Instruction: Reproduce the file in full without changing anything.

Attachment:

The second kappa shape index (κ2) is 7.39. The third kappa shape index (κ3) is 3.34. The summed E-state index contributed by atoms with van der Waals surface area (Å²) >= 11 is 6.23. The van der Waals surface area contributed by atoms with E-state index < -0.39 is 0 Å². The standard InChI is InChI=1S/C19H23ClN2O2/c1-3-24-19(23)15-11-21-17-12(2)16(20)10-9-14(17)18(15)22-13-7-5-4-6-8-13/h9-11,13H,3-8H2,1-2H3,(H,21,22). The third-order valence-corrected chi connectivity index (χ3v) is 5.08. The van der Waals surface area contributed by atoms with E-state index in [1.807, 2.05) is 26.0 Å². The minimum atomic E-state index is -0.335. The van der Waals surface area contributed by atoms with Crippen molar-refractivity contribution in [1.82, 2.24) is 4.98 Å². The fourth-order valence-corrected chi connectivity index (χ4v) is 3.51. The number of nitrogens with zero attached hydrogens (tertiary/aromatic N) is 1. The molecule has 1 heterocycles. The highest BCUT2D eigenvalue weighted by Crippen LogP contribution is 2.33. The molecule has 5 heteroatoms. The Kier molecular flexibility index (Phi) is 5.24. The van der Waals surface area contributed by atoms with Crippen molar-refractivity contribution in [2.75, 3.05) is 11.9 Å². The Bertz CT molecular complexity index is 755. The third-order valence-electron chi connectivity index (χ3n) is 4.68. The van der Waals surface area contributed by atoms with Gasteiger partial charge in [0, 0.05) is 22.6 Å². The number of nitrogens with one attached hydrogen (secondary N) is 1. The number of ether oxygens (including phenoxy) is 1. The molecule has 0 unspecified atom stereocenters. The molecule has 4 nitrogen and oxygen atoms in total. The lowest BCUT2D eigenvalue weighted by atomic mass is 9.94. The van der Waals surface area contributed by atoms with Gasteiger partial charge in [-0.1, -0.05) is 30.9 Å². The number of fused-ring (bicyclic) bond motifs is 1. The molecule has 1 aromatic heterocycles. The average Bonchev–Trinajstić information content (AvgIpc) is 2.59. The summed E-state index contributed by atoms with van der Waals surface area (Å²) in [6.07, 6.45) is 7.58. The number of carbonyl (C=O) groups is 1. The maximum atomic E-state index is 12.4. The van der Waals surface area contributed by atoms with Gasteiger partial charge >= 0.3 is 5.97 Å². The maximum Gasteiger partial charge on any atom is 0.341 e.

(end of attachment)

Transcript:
The second kappa shape index (κ2) is 7.39. The third kappa shape index (κ3) is 3.34. The summed E-state index contributed by atoms with van der Waals surface area (Å²) >= 11 is 6.23. The van der Waals surface area contributed by atoms with E-state index < -0.39 is 0 Å². The standard InChI is InChI=1S/C19H23ClN2O2/c1-3-24-19(23)15-11-21-17-12(2)16(20)10-9-14(17)18(15)22-13-7-5-4-6-8-13/h9-11,13H,3-8H2,1-2H3,(H,21,22). The third-order valence-corrected chi connectivity index (χ3v) is 5.08. The van der Waals surface area contributed by atoms with E-state index in [1.807, 2.05) is 26.0 Å². The minimum atomic E-state index is -0.335. The van der Waals surface area contributed by atoms with Crippen molar-refractivity contribution in [1.82, 2.24) is 4.98 Å². The fourth-order valence-corrected chi connectivity index (χ4v) is 3.51. The number of nitrogens with zero attached hydrogens (tertiary/aromatic N) is 1. The molecule has 1 heterocycles. The highest BCUT2D eigenvalue weighted by Crippen LogP contribution is 2.33. The molecule has 5 heteroatoms. The Kier molecular flexibility index (Phi) is 5.24. The van der Waals surface area contributed by atoms with Crippen molar-refractivity contribution in [2.75, 3.05) is 11.9 Å². The Bertz CT molecular complexity index is 755. The third-order valence-electron chi connectivity index (χ3n) is 4.68. The van der Waals surface area contributed by atoms with Gasteiger partial charge in [0, 0.05) is 22.6 Å². The number of nitrogens with one attached hydrogen (secondary N) is 1. The number of ether oxygens (including phenoxy) is 1. The molecule has 0 unspecified atom stereocenters. The molecule has 4 nitrogen and oxygen atoms in total. The lowest BCUT2D eigenvalue weighted by atomic mass is 9.94. The van der Waals surface area contributed by atoms with Gasteiger partial charge in [-0.1, -0.05) is 30.9 Å². The number of fused-ring (bicyclic) bond motifs is 1. The molecule has 1 aromatic heterocycles. The average Bonchev–Trinajstić information content (AvgIpc) is 2.59. The summed E-state index contributed by atoms with van der Waals surface area (Å²) in [6.07, 6.45) is 7.58. The number of carbonyl (C=O) groups is 1. The maximum atomic E-state index is 12.4. The van der Waals surface area contributed by atoms with Gasteiger partial charge >= 0.3 is 5.97 Å². The maximum Gasteiger partial charge on any atom is 0.341 e.